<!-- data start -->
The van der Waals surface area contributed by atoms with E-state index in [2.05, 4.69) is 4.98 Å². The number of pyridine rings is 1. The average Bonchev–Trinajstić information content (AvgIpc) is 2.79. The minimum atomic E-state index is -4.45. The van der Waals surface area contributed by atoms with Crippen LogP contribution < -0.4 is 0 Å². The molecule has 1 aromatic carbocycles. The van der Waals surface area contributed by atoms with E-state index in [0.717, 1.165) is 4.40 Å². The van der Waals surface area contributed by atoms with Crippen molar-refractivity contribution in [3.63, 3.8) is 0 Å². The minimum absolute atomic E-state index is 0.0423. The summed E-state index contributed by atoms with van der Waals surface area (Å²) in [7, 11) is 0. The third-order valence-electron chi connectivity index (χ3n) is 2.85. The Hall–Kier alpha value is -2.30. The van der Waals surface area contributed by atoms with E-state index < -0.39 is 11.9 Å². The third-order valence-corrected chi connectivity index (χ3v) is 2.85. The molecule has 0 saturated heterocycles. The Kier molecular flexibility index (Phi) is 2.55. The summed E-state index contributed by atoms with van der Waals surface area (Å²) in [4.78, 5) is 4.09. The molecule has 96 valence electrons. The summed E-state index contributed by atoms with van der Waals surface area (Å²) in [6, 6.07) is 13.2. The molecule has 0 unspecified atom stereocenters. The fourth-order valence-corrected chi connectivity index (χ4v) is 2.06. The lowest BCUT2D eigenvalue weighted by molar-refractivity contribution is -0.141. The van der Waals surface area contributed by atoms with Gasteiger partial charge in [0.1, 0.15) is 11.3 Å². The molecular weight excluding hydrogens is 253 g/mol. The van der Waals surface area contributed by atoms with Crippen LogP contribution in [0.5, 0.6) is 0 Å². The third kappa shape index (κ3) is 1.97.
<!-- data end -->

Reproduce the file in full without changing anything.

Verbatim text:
The van der Waals surface area contributed by atoms with E-state index in [2.05, 4.69) is 4.98 Å². The number of pyridine rings is 1. The average Bonchev–Trinajstić information content (AvgIpc) is 2.79. The minimum atomic E-state index is -4.45. The van der Waals surface area contributed by atoms with Crippen LogP contribution < -0.4 is 0 Å². The molecule has 1 aromatic carbocycles. The van der Waals surface area contributed by atoms with E-state index in [0.717, 1.165) is 4.40 Å². The van der Waals surface area contributed by atoms with Crippen molar-refractivity contribution in [3.63, 3.8) is 0 Å². The minimum absolute atomic E-state index is 0.0423. The summed E-state index contributed by atoms with van der Waals surface area (Å²) in [7, 11) is 0. The third-order valence-electron chi connectivity index (χ3n) is 2.85. The Hall–Kier alpha value is -2.30. The van der Waals surface area contributed by atoms with E-state index < -0.39 is 11.9 Å². The third-order valence-corrected chi connectivity index (χ3v) is 2.85. The molecule has 0 saturated heterocycles. The Kier molecular flexibility index (Phi) is 2.55. The summed E-state index contributed by atoms with van der Waals surface area (Å²) in [4.78, 5) is 4.09. The molecule has 96 valence electrons. The summed E-state index contributed by atoms with van der Waals surface area (Å²) in [6, 6.07) is 13.2. The molecule has 0 unspecified atom stereocenters. The fourth-order valence-corrected chi connectivity index (χ4v) is 2.06. The lowest BCUT2D eigenvalue weighted by molar-refractivity contribution is -0.141. The van der Waals surface area contributed by atoms with Gasteiger partial charge in [0.1, 0.15) is 11.3 Å². The molecular weight excluding hydrogens is 253 g/mol. The van der Waals surface area contributed by atoms with Crippen LogP contribution in [0.5, 0.6) is 0 Å². The third kappa shape index (κ3) is 1.97.